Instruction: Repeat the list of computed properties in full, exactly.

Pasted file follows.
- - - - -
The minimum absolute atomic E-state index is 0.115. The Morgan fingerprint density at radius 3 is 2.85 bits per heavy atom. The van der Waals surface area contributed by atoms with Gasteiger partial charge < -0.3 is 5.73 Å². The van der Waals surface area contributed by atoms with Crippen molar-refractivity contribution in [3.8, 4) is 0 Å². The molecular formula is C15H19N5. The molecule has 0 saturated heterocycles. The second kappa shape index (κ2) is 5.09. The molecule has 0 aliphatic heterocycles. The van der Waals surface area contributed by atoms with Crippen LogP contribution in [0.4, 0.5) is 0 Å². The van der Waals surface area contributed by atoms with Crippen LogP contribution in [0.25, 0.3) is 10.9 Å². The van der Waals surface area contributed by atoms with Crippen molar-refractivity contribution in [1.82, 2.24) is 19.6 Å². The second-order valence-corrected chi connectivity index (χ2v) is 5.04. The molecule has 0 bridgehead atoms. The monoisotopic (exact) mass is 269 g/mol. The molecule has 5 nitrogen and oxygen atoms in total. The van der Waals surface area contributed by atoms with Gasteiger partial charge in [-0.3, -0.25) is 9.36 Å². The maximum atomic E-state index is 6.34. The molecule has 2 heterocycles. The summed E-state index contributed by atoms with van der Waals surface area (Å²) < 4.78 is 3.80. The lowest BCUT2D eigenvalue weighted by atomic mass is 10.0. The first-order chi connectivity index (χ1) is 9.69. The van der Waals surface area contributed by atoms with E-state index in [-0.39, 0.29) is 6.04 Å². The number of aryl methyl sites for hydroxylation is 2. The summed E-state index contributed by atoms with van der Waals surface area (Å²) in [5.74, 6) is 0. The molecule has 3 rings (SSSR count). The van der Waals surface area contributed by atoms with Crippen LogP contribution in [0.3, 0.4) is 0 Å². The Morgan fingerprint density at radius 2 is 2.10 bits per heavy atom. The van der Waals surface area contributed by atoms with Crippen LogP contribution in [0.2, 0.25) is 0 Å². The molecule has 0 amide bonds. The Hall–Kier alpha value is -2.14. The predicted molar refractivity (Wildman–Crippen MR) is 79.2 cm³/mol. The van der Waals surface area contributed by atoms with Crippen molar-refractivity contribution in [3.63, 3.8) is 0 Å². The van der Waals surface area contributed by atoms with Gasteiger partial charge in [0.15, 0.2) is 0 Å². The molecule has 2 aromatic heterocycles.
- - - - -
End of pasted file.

The minimum absolute atomic E-state index is 0.115. The Morgan fingerprint density at radius 3 is 2.85 bits per heavy atom. The van der Waals surface area contributed by atoms with Gasteiger partial charge < -0.3 is 5.73 Å². The van der Waals surface area contributed by atoms with Crippen molar-refractivity contribution in [3.8, 4) is 0 Å². The molecular formula is C15H19N5. The molecule has 0 saturated heterocycles. The second kappa shape index (κ2) is 5.09. The molecule has 0 aliphatic heterocycles. The van der Waals surface area contributed by atoms with Crippen LogP contribution in [0.4, 0.5) is 0 Å². The van der Waals surface area contributed by atoms with Crippen LogP contribution in [0.25, 0.3) is 10.9 Å². The van der Waals surface area contributed by atoms with Crippen molar-refractivity contribution in [1.82, 2.24) is 19.6 Å². The second-order valence-corrected chi connectivity index (χ2v) is 5.04. The molecule has 0 bridgehead atoms. The monoisotopic (exact) mass is 269 g/mol. The molecule has 5 nitrogen and oxygen atoms in total. The van der Waals surface area contributed by atoms with Gasteiger partial charge in [-0.3, -0.25) is 9.36 Å². The maximum atomic E-state index is 6.34. The molecule has 2 heterocycles. The summed E-state index contributed by atoms with van der Waals surface area (Å²) < 4.78 is 3.80. The lowest BCUT2D eigenvalue weighted by atomic mass is 10.0. The first-order chi connectivity index (χ1) is 9.69. The van der Waals surface area contributed by atoms with E-state index in [-0.39, 0.29) is 6.04 Å². The number of aryl methyl sites for hydroxylation is 2. The summed E-state index contributed by atoms with van der Waals surface area (Å²) in [5.74, 6) is 0. The molecule has 3 rings (SSSR count). The van der Waals surface area contributed by atoms with Crippen LogP contribution in [0.3, 0.4) is 0 Å². The Morgan fingerprint density at radius 2 is 2.10 bits per heavy atom. The van der Waals surface area contributed by atoms with Crippen LogP contribution in [0.2, 0.25) is 0 Å². The molecule has 0 amide bonds. The Hall–Kier alpha value is -2.14. The predicted molar refractivity (Wildman–Crippen MR) is 79.2 cm³/mol. The van der Waals surface area contributed by atoms with Crippen molar-refractivity contribution in [3.63, 3.8) is 0 Å². The van der Waals surface area contributed by atoms with Gasteiger partial charge in [0.15, 0.2) is 0 Å². The molecule has 2 aromatic heterocycles.